Design Wall Options



Last weekend well known blogger and author Jacquie Gering taught a class on machine pieced hexagons for the Minneapolis Modern Guilt Guild.  The value of having a design wall was quite evident to those quilters that used them regularly and those that never do. (Above is Jacquie checking out Kristen's layout of her hand-dyed hexagons.)

Of course we started discussing the various options along with the space or lack thereof that we had for one.  I just finished making a new design wall for my space, so I decided to share what I hope will work for me and options that some well known quilters have chosen.

First I have to apologize for the terrible lighting...it is just not a sunny day here in MN and my guest/sewing room faces north anyway.

This is the only open wall I had to work with and I wanted something removable for when we have company in my guest/sewing room so I have a twin flat sheet (that was the widest I could go) hung on a cafe rod that closely hugs the wall.  (I just redid the ends of the sheet so I could use the top as a rod pocket.) Here is the sheet fully extended onto the carpet for if I am laying out a larger quilt.



Here below the bottom fifteen or so inches are folded up and attached to the back of the sheet with Velcro so I don't have any sheet on the floor.  (I put the non-sticky Velcro pieces on the bottom so that if I do have it fully extended I don't have to worry about the Velcro sticking to the carpet).



When I have company I'll just lift the rod off of the brackets and roll it up and put in a closet in another room. The brackets will be left but that's not a big deal, all my house guests know that it is a dual duty room.

Julie of Jaybird Quilts uses this design wall by Cheryl Ann:

 (photo from Jaybird Quilts, used with permission)

Elizabeth of Oh Fransson has a tutorial to make your own design wall like this in varying sizes:

(photo from Oh Fransson, used with permission)

And one more option that I must mention, is this retractable design wall by Design-a-Way.  Who wouldn't love to have their widest design wall with the 3 separate surfaces/rollers of course the decorative valance?  (It's a bit pricey so I think I'll be sticking to my flannel sheet!)

If you have any design wall tips you have to add we'd love to hear them or please feel comfortable to share a link to your sewing space if you have a photo of a different design wall idea than we have shared here!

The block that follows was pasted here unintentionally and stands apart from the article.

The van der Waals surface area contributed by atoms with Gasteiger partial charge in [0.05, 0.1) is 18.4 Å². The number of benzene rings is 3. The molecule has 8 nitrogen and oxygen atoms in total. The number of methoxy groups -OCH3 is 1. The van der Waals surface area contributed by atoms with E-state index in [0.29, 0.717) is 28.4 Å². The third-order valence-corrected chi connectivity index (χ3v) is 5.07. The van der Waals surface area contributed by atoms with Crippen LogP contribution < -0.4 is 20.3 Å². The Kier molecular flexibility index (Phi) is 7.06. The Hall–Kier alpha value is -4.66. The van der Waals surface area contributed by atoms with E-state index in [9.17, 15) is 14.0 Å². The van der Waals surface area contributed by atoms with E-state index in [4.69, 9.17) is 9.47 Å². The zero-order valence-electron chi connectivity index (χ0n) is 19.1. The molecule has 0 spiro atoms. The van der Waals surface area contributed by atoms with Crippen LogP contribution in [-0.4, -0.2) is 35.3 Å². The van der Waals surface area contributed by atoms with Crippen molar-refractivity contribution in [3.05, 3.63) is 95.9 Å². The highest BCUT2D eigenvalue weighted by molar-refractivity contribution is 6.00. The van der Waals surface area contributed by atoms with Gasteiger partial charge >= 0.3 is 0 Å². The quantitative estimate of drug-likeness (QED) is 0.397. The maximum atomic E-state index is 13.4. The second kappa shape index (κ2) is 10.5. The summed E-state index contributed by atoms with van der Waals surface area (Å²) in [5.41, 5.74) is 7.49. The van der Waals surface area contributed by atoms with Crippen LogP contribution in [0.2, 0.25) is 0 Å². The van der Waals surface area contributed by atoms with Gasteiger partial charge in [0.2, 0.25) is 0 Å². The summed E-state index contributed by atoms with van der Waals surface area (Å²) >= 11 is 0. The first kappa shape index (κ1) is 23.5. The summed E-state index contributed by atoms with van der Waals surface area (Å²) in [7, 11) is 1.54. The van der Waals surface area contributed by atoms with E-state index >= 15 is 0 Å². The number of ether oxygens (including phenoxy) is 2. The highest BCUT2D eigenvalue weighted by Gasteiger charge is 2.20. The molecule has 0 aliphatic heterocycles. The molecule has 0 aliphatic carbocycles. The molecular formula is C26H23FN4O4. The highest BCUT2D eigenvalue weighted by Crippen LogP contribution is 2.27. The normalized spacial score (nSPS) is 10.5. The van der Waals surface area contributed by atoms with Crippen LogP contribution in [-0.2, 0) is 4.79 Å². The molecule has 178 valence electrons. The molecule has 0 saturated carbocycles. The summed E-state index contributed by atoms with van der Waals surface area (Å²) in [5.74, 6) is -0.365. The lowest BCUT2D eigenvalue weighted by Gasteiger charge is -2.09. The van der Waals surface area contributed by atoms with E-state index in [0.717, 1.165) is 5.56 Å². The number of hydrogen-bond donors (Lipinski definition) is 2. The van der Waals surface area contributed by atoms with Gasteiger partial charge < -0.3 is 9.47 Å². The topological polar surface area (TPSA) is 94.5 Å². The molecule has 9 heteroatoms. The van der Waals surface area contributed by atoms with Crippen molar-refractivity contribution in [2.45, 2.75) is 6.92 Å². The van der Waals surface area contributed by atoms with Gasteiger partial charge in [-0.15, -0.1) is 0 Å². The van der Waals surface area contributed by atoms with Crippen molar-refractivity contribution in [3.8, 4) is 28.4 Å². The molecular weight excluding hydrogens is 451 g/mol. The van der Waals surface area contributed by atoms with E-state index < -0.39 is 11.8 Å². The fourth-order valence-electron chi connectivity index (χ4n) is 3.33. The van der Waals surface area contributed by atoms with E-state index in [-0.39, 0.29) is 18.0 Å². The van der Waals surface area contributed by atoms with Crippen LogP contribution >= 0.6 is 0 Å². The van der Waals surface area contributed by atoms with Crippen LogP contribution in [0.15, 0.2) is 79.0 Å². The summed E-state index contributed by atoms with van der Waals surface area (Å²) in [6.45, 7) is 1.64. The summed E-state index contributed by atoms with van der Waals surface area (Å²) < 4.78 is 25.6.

4 comments:

  1. I have been using the floor when my kids are in bed... I might have to try the foam insulation thing. My problem is that every wall in my house has windows, fireplace, furniture, stairs, etc. etc. etc. There are no blank walls so whatever I made would have to be temporary and stored in the basement.

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  2. I don't have enough wall space for a design wall, either, since I have a lot of cabinets, windows, sliding glass doors, etc. in my sewing space. So I went to the hardware store and poked around. I ended up buying big screw-in hooks, turnbuckles, steel wire, and pulleys. Screwed the hooks into walls on either side of the room, near the ceiling. Attached the wire with the turnbuckles, so I now have steel wire all across the room (above head height). Made two design wall sections with insulation panels, 4'x8', and hung them using the pulleys. They usually hang next to my sewing machine in front of a cabinet full of fabric, but can easily be slid out of the way to access the cabinet, and if needed, can be taken down easily and stored away (although I never do that, since I have a dedicated sewing room).

    As a bonus, I can hang all kinds of things from the wire, pretty baskets with ribbons, etc. stored in them.

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  3. I must add, I made sure to screw the hooks into wall studs--the wall alone wouldn't hold the wire under tension.

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  4. I used the same rod idea and hung up a flannel panel - it actually covers the area to a closet, and is up all the time. In your case, you could put a pocket on the back of a pretty quilt that you made and hang that up when company comes, so they can appreciate your handiwork!

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